I have personally seen and heard – or overheard in my LGS – that some of the market’s frustration with Kel-Tec’s inability to meet demand comes specifically from a belief that Kel-Tec is spending some or much of its time and resources elsewhere. It’s one thing if a small company is trying its hardest and just can’t turn out enough product. That can be frustrating, but it’s understandable. It’s another thing if they’re ignoring their customers and devoting resources and effort in other endeavors. That would actually make people angry at Kel-Tec. There are a couple of rumors along those lines:
Kel-Tec makes aerospace and electronics parts for large government contracts and doesn’t care about the tiny-in-comparison consumer firearms manufacturing business.
The fact is, there’s another company called Keltec. Or there was. Their website, www.keltec.com, now redirects to www.craneae.com, but that’s a relatively recent change. Despite the formerly similar name and the general geographical proximity of one of Crane’s branches to Kel-Tec, these are completely separate entities that have absolutely nothing to do with each. This may be the single most prevalent myth and was understandable enough due to the name confusion. But it is absolutely a myth.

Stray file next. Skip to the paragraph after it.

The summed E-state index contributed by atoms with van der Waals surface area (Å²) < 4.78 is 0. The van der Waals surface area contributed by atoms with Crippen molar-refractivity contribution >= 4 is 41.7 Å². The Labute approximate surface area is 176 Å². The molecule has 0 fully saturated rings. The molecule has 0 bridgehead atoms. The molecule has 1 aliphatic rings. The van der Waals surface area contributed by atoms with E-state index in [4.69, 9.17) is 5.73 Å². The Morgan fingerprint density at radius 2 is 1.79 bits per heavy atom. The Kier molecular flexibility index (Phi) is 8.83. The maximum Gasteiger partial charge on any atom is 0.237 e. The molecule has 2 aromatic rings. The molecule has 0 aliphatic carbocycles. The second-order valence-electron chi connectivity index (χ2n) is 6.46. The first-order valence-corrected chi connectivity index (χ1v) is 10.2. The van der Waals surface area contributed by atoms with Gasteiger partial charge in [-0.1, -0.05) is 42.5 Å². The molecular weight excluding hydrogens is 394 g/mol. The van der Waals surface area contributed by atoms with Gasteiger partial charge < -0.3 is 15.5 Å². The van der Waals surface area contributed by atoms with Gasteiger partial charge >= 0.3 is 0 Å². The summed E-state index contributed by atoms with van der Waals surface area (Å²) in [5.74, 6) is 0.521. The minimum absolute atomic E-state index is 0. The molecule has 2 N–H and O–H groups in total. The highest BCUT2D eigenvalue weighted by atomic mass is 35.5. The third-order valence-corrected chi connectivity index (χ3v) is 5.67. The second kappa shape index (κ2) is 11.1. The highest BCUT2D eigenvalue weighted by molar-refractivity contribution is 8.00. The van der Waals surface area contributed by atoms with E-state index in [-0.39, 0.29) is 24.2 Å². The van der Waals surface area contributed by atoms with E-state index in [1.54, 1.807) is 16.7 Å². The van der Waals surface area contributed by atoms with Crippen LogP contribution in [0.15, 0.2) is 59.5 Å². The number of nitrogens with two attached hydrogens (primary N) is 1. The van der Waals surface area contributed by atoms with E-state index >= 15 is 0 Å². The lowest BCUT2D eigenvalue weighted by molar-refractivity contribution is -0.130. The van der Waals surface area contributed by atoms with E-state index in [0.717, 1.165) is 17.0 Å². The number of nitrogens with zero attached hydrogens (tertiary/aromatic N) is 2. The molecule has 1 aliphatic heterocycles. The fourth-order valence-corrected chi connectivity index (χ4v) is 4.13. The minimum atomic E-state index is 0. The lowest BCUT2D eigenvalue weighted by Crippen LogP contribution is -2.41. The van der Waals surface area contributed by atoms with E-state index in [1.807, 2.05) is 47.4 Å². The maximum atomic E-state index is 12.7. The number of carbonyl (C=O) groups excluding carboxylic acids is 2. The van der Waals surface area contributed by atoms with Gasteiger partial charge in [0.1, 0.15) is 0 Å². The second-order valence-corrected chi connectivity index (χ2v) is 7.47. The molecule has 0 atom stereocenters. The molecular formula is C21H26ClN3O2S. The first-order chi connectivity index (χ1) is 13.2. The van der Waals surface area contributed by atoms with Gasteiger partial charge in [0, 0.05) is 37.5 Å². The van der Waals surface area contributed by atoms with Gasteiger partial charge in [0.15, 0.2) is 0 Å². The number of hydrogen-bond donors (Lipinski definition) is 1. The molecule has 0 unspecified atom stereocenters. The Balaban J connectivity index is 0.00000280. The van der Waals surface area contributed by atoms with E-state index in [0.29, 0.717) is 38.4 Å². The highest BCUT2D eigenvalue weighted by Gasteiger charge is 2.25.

Kel-Tec makes guns as a hobby, and [insert military item here] is its priority.
Another myth. Guns are Kel-Tec’s number one and only priority. The company doesn’t make anything else. No missiles, no grenades, no NASA parts, etc. Well…they make a couple flashlights, but they don’t take much away from firearms production.
Kel-Tec is owned by a woman who got it through a divorce and doesn’t want or care to expand production.
Mr. and Mrs. Kellgren are happily married, and Kel-Tec is expanding production. It’s a mystery as to where this rumor actually came from.
So that’s the long and short of it. Kel-Tec makes some unique and innovative firearms that are in very high demand. It’s not meeting that demand right now. It’s a small company but probably a lot larger than many people think. It absolutely is expanding, both in its plans and in its actions. Kel-Tec does not borrow money to finance its growth. That prevents quickly ramping up capacity but profits are being reinvested into expanding output as quickly as this allows. Rumors of Kel-Tec’s various more important business endeavors or a disinterested ownership are unfounded.
Whether you agree, disagree, or just want to play armchair CEO, that’s the state of the company today.